Progress Illinois does a good job and links to summaries of the plans by Obama and Clinton.  I have a fair amount of experience analyzing these issues as an evaluator and while I pretty much wanted to hit my head on the wall because of both the crappy job and the intractable nature of the problem, it’s still something I follow fairly closely.

Clinton’s plan is perfect for Hillary Clinton. It is exactly what one would expect in 1996 and not 2008.  It is as if she exists in a policy timewarp focusing on big programs organized by the states’ deparment of education.

The problem? State Education officials don’t have much to do with early childhood education and nearly all of the programs are based in Human Services or other area and dividing 4 year olds off from 0-3 instead of dividing 5 years olds continues a really stupid paradigm that was created years ago and as Manier points out, the most good is done the earliest in a child’s life.

Even better, look at the initial Pre-K plan by Clinton and then look down at the 0-5 plan.  Who gets the well educated early childhood education teachers? Pre-K.  Dandy.

I can see why Clinton would want to deal with this issue this way–it avoids a very messy problem she doesn’t want to address.  Largely we don’t have an early childhood education system for poor people in this country–we have marginally safe (sometimes) babysitting by staff who have virtually no training in child development and often lack a GED or HS Diploma.

Why is that? Because welfare reform made it that parents of young children had to get work and so they had to have someplace to drop their kids off as they went to work.  Nevermind that most child care is available first shift and much of the work is 2nd, 3rd, or swing shift work.  Nevermind that quality child care is largely absent from rural and urban areas.  Never mind that most states don’t meet subsidy rates that the federal government has identified as what is needed to provide quality care (Illinois isn’t bad in this measure and actually has been ahead of the curve).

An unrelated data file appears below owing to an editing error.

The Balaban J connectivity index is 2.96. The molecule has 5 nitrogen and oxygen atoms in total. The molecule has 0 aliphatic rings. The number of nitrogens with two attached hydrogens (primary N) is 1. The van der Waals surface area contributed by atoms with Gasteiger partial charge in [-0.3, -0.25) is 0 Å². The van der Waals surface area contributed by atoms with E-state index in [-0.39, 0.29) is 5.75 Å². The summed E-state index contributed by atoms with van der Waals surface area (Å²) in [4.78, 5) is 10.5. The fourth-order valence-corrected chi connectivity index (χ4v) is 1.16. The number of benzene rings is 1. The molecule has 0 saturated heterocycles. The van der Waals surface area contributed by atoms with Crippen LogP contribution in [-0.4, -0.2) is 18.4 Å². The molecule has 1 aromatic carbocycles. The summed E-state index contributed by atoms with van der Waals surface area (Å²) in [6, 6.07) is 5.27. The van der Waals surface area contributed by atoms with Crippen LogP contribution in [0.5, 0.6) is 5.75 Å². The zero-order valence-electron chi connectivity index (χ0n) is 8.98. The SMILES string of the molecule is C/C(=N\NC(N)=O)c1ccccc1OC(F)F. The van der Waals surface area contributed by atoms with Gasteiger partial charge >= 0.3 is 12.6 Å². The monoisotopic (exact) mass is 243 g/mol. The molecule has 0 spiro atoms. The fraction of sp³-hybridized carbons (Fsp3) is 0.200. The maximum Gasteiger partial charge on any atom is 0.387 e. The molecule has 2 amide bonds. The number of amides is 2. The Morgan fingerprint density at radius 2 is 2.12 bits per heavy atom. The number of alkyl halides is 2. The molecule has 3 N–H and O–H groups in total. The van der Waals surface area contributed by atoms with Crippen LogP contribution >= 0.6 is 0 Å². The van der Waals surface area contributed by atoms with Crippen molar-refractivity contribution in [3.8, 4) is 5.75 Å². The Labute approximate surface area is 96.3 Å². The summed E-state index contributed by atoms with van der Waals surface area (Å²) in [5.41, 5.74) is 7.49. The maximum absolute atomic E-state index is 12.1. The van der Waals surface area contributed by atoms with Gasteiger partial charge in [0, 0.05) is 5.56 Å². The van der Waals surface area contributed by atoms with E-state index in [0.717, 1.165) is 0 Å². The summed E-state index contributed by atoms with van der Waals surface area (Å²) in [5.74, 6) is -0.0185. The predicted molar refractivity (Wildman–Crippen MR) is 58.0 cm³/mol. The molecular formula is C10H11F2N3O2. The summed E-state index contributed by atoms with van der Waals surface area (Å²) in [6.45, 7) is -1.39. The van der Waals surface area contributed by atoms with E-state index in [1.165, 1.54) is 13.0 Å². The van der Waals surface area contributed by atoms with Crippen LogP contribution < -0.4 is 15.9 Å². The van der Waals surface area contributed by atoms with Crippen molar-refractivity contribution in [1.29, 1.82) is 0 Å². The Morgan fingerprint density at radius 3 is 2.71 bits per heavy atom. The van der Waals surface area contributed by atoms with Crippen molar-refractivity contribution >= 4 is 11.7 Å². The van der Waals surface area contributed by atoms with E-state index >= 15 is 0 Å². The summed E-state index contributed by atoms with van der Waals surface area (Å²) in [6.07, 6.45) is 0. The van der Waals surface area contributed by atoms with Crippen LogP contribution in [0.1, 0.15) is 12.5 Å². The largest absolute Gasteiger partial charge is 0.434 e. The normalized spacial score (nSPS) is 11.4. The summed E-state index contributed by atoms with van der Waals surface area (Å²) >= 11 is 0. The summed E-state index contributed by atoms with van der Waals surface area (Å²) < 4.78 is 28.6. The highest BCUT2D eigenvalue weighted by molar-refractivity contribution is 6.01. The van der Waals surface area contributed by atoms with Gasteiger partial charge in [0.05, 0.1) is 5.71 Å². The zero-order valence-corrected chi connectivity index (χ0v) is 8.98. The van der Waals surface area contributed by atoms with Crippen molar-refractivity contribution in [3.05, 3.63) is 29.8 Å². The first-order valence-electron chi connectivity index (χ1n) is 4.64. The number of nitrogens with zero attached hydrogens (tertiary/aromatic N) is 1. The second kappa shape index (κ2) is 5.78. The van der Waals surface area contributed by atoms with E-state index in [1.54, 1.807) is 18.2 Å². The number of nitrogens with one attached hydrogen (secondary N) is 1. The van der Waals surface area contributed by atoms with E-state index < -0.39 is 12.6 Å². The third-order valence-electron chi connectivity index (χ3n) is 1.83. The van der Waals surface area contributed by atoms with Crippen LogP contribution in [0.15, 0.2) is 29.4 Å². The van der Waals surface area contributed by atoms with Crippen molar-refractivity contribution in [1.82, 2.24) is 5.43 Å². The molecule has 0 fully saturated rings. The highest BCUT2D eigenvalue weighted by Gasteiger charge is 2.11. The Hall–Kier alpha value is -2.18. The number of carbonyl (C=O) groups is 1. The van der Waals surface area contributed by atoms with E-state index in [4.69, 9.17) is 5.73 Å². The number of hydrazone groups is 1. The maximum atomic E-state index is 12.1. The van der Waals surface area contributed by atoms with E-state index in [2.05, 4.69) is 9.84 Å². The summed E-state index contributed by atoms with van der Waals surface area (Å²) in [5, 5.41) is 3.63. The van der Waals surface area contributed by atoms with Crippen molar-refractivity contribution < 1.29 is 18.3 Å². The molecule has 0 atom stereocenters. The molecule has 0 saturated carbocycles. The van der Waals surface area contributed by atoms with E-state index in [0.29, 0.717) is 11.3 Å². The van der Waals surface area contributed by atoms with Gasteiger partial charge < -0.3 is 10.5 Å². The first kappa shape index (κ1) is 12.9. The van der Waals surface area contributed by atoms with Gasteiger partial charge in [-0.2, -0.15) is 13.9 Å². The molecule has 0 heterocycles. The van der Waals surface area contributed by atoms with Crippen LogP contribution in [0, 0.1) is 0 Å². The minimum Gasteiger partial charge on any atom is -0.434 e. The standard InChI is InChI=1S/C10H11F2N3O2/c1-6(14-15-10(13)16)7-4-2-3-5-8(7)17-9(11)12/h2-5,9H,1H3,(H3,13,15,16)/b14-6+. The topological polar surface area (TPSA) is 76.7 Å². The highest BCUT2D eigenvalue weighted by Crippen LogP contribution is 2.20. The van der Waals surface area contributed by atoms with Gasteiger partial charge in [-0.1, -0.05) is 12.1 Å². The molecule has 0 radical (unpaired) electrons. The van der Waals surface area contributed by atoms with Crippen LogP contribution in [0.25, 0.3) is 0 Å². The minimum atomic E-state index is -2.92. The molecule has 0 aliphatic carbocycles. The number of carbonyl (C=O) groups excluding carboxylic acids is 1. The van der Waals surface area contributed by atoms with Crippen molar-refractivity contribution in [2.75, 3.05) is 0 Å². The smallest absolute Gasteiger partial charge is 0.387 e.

The first Clinton administration largely created a system of rotating uneducated workers who form an unstable workforce because of life challenges related to family care issues and then rotate between menial service jobs that include being a child care worker.  Women are often essentially working to watch others kids while they both attempt to work while obtaining virtually no job skills or chance for career development.  The fine folks of the Clinton administration brought us a virtually permanent underclass to perform these crappy jobs with little chance for improvement in their lives.  Her plan largely continues that problem instead of alleviating it.

Allow qualified low-income parents to receive Child Care and Development Block Grant funding to stay home with their children. Right now, low-income parents can only receive CCDBG funds if they place their children in childcare. This proposal would let low-income parents receive payments to care for their children at home.

Apparently she thinks is a feature even!  This only makes sense in the case of home child care providers, but even then, it’s very problematic as it assumes such a person has the ability to do two things that are not natural:

  1. Run a small business
  2. Create an environment healthy for child development.